The family of Paul Rusesabagina, the former hotel manager who sheltered people during the 1994 Rwandan genocide, has appealed to the European Union, Belgium and America to help free him from jail in Rwanda.
The political dissident, who lived in exile in Belgium (now a Belgian citizen) and the United States, is facing 13 charges including financing terrorism, complicity in murder, recruiting child soldiers, and forming a rebel group after he returned to Rwanda and was arrested in August.
He co-founded the Rwandan Movement for Democratic Change (MRCD), an opposition party based abroad which has an armed wing known as the National Liberation Front (FLN). The FLN has claimed responsibility for a series of attacks in the Nyungwe forest in 2018 that saw the loss of several lives and the destruction of property, according to Reuters.
Rusesabagina, 66, who told the New York Times that he was tricked into returning to Rwanda, has been denied bail and a defense team of his choice, his family said. His defense team was appointed by the Rwandan government, his family added.
“We ask Belgium to protect its citizen and bring him home as quickly as possible,” Rusesabagina’s youngest daughter Carine Kanimba said while his eldest daughter Lys Rusesabagina appealed for her father to stand trial in Belgium, according to AFP.
“My dad is surrounded by people who want him to fall, from the gunmen around him to his lawyers pretending to defend him. He is fighting alone out there,” Rusesabagina’s son Tresor Rusesabagina also said.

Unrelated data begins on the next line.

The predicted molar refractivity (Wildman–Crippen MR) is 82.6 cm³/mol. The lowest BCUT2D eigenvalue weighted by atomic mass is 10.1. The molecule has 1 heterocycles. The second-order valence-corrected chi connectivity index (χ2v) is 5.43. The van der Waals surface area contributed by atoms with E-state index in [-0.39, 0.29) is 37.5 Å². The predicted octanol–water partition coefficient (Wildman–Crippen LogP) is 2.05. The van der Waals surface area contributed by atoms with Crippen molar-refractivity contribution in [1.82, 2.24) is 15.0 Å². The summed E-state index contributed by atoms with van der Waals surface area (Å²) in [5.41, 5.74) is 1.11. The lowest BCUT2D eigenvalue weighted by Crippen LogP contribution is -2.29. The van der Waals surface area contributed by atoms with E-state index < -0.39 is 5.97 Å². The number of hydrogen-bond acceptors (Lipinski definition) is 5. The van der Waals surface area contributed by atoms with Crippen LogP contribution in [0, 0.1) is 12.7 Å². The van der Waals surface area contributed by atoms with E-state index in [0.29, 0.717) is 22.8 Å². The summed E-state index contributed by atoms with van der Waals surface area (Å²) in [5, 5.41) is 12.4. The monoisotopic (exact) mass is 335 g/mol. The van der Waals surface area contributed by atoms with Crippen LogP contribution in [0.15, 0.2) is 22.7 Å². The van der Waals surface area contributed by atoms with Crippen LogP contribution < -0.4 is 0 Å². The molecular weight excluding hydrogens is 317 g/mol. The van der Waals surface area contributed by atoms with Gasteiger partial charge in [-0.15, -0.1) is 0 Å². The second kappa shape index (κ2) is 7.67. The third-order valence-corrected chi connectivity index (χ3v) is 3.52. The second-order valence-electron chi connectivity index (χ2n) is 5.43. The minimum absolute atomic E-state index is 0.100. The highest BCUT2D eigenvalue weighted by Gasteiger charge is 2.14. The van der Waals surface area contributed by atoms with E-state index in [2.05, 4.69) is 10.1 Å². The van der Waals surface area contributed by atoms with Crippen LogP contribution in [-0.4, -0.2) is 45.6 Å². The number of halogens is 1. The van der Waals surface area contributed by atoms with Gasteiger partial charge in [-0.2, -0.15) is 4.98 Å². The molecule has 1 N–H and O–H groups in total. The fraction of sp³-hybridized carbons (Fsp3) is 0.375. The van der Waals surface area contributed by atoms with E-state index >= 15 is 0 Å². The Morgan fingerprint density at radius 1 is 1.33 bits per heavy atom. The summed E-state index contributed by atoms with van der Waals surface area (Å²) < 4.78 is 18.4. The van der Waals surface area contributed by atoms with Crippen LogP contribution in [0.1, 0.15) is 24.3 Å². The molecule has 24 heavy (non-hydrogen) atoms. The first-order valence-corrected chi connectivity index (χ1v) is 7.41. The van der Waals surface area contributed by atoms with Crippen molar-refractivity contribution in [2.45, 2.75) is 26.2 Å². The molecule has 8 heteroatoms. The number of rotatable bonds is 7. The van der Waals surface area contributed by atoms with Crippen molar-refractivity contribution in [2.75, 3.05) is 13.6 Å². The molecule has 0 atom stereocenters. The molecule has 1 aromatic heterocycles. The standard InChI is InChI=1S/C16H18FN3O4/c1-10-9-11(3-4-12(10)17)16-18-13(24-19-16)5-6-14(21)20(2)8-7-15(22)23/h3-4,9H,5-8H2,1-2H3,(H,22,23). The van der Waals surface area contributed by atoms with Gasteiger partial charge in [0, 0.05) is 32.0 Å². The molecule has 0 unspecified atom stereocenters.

In his first appearance in court, Rusesabagina admitted he helped found the National Liberation Front but denied that he supported violence or killings. According to him, the NLF was formed to help Rwanda refugees.
“We formed the FLN as an armed wing, not as a terrorist group as the prosecution keeps saying. I do not deny that the FLN committed crimes but my role was diplomacy,” the AFP quoted him as saying.
“The agreement we signed to form MRCD as a political platform included the formation of an armed wing called FLN. But my work was under the political platform and I was in charge of diplomacy,” he added.
Rusesabagina’s case has attracted global attention due to his story of protecting ethnic Tutsis who sought shelter in his hotel during the genocide that was made into a popular Hollywood movie. He received the United States’ highest civilian award, the Presidential Medal of Freedom, in 2005.
He is a Belgian citizen and permanently resident in the United States.